The Perth CBD continues to have the highest CBD vacancy rate in Australia at around 18% as seen in Figure 1. However, on a positive note, APIL’s three Perth offices have a combined vacancy of only 7.8%.
JLL research for Q2 2020 reports the average national CBD vacancy rate rose by 1.8% over the quarter. Perth’s total vacancy rate increased by 0.6% over the June quarter to 20.1%. It is above Adelaide (14.7%), Brisbane (12.8%), Canberra (8.2%), Melbourne (7.7%) and Sydney (7.5%).
Premium-grade vacancy declined in Q2 by 0.2% to 6.7%, the lowest level since Q3 2017. This statistic highlights the flight to quality office space during this economic downturn. Vacancy, in general, has been increasing across secondary stock over the last three years as a result of tenants upgrading their office accommodation to higher quality buildings.
In Q2 2020, secondary stock vacancy increased by 0.1% in Perth to 27.5%. Vacancy in Perth’s prime grade buildings increased by 0.9% over the quarter to 15.3%. Overall net absorption decreased by 10,500 sqm during Q2, and contributed to the -4,800 sqm annual net absorption.
Expectations for a recovery in the Perth office market have been softened significantly, with overall vacancy rate now anticipated to remain at elevated levels for longer. JLL research expects the vacancy rate to increase for the remainder of 2020 before a slight recovery in 2021.
Leasing activity has slowed during the pandemic period and this may lead to more competition between landlords to provide more attractive rental agreements to fill in vacancies.
The negative impact of COVID-19 for the demand of Perth CBD office space has so far not resulted in reduced rents and/or higher incentives. Prime and secondary gross effective rents and incentives all remained stable throughout the June quarter.
Perth CBD prime office yields are forecast to soften by 0.25% to 6.75% by year end. Prime yields are expected to remain at this level throughout 2021, before compression resumes in 2022 as economic and office market conditions improve.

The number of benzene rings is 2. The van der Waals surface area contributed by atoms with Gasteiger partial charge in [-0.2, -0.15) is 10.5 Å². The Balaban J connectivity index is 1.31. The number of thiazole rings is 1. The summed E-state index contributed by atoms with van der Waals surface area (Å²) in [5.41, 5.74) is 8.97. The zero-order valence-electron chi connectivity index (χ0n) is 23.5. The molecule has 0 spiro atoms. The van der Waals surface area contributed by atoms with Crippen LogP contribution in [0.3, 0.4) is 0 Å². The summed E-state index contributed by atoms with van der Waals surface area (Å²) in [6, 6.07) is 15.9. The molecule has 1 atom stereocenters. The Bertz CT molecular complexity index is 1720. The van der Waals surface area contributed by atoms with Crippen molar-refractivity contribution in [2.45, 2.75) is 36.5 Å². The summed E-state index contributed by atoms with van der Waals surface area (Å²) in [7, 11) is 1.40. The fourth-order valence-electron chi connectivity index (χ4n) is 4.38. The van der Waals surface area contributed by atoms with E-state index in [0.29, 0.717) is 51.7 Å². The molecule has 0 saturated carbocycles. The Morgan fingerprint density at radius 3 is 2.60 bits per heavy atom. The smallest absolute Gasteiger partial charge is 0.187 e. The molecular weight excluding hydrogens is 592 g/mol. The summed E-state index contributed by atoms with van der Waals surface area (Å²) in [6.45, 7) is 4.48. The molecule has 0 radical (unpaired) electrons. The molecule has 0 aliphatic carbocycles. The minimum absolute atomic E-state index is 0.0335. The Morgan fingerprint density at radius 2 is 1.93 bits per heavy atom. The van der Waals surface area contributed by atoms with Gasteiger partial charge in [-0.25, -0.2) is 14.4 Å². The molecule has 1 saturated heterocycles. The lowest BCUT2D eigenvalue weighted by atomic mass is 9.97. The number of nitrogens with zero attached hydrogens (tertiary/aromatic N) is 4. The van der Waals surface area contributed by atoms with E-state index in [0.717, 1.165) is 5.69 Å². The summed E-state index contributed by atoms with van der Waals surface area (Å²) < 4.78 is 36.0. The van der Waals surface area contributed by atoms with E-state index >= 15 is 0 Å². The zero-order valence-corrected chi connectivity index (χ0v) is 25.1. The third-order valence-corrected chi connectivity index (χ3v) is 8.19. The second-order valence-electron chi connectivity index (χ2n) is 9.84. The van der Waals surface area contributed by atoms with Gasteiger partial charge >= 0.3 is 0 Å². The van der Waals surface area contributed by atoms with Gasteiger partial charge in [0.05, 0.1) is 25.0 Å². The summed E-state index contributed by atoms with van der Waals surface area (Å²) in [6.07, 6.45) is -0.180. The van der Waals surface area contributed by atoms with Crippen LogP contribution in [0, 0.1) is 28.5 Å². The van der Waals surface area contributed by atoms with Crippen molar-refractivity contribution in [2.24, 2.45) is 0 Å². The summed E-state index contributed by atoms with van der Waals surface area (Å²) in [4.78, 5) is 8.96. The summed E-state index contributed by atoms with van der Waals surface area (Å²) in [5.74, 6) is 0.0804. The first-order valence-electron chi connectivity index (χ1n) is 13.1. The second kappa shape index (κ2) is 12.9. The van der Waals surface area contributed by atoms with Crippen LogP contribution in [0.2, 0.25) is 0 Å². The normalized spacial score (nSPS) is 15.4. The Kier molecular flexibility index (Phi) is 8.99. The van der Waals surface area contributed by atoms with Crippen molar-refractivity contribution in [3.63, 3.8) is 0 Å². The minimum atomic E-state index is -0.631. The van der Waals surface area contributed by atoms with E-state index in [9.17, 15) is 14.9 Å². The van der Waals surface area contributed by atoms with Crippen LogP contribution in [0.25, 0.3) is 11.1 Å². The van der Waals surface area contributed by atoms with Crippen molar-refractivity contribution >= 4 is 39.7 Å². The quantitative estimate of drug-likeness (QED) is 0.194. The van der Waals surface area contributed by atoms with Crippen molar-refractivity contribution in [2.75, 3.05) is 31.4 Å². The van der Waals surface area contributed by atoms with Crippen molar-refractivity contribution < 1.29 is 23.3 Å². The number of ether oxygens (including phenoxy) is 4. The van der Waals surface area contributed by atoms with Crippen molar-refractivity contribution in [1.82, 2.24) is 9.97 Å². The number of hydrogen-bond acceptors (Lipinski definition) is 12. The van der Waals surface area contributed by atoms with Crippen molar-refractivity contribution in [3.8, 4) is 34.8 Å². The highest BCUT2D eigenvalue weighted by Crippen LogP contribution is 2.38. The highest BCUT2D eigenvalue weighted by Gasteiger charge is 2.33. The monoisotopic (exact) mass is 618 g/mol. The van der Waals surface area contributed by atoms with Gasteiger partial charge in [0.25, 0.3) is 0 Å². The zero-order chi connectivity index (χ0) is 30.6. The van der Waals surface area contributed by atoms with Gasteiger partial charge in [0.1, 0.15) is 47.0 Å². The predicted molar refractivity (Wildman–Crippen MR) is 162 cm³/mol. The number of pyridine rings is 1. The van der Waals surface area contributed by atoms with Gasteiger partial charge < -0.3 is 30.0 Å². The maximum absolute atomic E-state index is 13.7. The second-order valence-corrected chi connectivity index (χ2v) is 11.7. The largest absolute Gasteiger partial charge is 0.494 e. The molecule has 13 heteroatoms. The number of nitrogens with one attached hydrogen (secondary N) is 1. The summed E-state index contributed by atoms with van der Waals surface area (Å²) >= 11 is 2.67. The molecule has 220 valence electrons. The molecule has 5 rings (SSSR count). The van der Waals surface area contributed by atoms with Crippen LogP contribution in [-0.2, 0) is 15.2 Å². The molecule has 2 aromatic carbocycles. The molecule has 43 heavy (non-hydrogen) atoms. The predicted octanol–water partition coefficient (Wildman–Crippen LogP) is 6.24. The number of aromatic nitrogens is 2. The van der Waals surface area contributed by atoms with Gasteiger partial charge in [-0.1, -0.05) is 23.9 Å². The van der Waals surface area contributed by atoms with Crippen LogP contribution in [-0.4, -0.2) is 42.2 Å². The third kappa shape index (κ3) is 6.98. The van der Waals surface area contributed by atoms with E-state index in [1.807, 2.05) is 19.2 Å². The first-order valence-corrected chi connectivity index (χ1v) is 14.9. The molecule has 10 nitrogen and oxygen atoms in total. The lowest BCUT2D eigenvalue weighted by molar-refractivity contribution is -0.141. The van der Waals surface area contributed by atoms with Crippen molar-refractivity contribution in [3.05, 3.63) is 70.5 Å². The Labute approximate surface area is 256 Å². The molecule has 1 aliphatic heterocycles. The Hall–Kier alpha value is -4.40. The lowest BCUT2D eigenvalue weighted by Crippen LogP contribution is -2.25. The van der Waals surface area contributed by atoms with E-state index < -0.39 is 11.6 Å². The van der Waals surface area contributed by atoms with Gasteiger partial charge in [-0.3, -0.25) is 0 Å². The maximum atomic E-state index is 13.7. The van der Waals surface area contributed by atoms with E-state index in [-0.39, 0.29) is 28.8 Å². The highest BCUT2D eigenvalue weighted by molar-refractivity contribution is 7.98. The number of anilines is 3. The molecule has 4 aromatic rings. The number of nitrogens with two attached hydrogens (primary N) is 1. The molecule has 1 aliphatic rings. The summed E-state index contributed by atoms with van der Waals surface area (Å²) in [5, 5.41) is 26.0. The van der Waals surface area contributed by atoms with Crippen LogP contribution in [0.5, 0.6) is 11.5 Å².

In the long-term, Perth CBD office vacancy rate recovery is looking positive due to sectors including mining, professional services, and healthcare sectors showing signs of growth as a result of an improvement in the broader economic environment and the appreciation of the $AUD, commodity prices and consumer demand.
There is some uncertainty surrounding future demand for office space due to changes to working-from-home conditions and social distancing requirements. Almost overnight, the pandemic led to millions of people working from home. The future of office accommodation remains unknown, but many commentators believe that social distancing will see a higher allocation of employee to workspace ratio which will be offset by employees working from home. The general consensus is that the current demand for office accommodation in the Perth CBD will remain stable in the near future.
Changes to working habits are likely to have a long-term impact on the Perth office market, however the full extent is not known yet. The quicker Australia is able to recover from the pandemic, the more optimistic investors can be about the commercial property sector.
The COVID-19 situation is changing month to month, with APIL’s position on the Perth office market being ‘watch and see’. Some forced sales in the 2021 year may be enticing for a possible APIL acquisition.
Figure 1 (Source: Property Council of Australia Office Market Report)